Filing Papers

By Kimberly Sailor

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The woman in front of me has an emerald green pea coat, so naturally I am back in
Ireland. He said driving on the wrong side of the road was no big deal, so long as it
wasn’t a narrow country road with a wide tractor puffing past. But we smoothed
everything over with thick beer, national radio stories about “those bad boys from Cork,”
and merry music at the pub that played all night.

It’s so humid and uncomfortable down here, and now I’m back in Costa Rica and our
jungle-side room with the light dusting of mold on the walls. “The parrots! The monkeys!
The green sideways-running lizards!” I told him on the plane, just before I napped on his
arm and he played with my hair. I know I dreamed of adventures in wait.

We bought a well-appointed condo on the east side the year before we were married.
We were smug young professionals, him at a powerhouse real estate agency, me at a
slick marketing company, and boy did we enjoy opening new bottles of wine on our
twinkly rooftop garden. “This one came from that Napa tour,” he said, pouring it into
oversized glasses with owls etched on the side. I could hear people below, leaving the
office, going to dinner, waiting to meet a stranger, but we’d created such an enchanting
world that my own community grew dimmer and dimmer as I lay in his light.

A man leaves the line, his phone dancing in his palm, and we all shift forward in a slow
tango. Heat, bad air, anger, low lights: how does anyone work down here? What’s this
life like?

I never had less than the best; than every upgrade, juiciest cut, thickest threads,
sleekest car, cutlery that would never, could never, tarnish or bend. We were twenty-five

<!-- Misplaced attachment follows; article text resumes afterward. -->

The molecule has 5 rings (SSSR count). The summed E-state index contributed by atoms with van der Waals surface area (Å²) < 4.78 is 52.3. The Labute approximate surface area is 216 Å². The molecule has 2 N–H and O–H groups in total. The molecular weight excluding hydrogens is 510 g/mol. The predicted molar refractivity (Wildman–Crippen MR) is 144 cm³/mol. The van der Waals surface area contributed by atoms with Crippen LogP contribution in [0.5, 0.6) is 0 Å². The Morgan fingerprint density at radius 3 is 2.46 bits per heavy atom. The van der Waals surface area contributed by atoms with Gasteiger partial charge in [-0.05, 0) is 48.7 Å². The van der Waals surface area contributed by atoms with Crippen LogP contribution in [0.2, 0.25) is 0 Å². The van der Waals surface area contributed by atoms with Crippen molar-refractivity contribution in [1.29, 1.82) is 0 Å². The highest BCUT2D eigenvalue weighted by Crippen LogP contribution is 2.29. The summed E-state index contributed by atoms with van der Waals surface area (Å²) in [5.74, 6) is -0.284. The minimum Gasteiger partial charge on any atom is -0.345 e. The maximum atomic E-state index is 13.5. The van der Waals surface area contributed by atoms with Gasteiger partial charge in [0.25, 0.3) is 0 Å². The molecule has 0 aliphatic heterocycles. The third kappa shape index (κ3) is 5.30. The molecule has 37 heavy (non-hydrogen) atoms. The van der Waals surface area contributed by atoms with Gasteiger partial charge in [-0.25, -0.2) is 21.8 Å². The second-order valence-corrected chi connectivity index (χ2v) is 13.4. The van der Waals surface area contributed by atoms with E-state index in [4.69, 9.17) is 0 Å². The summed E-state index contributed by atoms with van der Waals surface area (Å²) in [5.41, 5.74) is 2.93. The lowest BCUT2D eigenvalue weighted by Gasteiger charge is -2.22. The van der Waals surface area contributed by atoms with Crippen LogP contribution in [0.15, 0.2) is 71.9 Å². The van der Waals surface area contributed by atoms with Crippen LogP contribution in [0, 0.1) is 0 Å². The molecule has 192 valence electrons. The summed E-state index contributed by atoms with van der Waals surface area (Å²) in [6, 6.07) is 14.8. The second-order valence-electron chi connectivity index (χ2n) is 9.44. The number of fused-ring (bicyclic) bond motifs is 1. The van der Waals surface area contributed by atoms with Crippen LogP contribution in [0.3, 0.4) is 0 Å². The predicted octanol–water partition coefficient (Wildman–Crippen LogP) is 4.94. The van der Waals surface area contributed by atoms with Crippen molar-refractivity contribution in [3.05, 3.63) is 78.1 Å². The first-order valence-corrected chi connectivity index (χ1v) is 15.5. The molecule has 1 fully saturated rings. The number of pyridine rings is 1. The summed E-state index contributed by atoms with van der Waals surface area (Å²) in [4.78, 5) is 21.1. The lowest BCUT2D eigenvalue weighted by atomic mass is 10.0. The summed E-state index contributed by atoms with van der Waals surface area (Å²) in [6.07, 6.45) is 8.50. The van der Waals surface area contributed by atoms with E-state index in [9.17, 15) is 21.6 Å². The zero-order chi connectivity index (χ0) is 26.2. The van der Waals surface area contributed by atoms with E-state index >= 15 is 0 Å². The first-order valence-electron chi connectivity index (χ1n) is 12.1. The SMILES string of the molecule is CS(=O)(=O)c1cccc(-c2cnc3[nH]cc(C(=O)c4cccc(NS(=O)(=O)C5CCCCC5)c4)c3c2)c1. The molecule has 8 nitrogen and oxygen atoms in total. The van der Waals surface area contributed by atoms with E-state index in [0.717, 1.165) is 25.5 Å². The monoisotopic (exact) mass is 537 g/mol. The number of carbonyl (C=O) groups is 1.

year-old dream-stealers. But when we lost the baby at twenty-five weeks, then I knew.

At some point the nurse put ink on the baby’s feet and captured two black smudges for
the baby book. I wasn’t really aware of this, or his whereabouts, or anything except the
sudden absence inside me. The rest of the baby book pages remained blank. I finally
used it all as kindling last night. The glossy pages made the fire blue.

By twenty-eight, I knew we were very different; he was the manager, and I stayed the
same. He was away on indulgent trips by himself, luring more clients and cash, and I
stayed behind. He confidently took the road we’d paved together, while I turned off and
walked the city fields alone.

I hung on until thirty-three, today, my birthday. Last night my friend and I sat on my bed
together while he was downstairs filing acquisition paperwork. He was floors away, but
we whispered, because he didn’t know.

“Well,” she said, staring blankly at our comforter, “Most historians think Jesus died at
thirty-three. So really, you have a whole second life ahead of you. You’re just going to
start right over. You made it further than He did.”

It’s my turn in the basement. “Yes?” says the man in white behind the counter.

“I’m here to file divorce papers,” I tell him, sliding a stack under the glass.

“Sounds good,” he says, smacking the top layer with an inky date stamper.

Kimberly Sailor

Author’s Note:

This story reveals one couple’s outcome after experiencing the highs of early life success.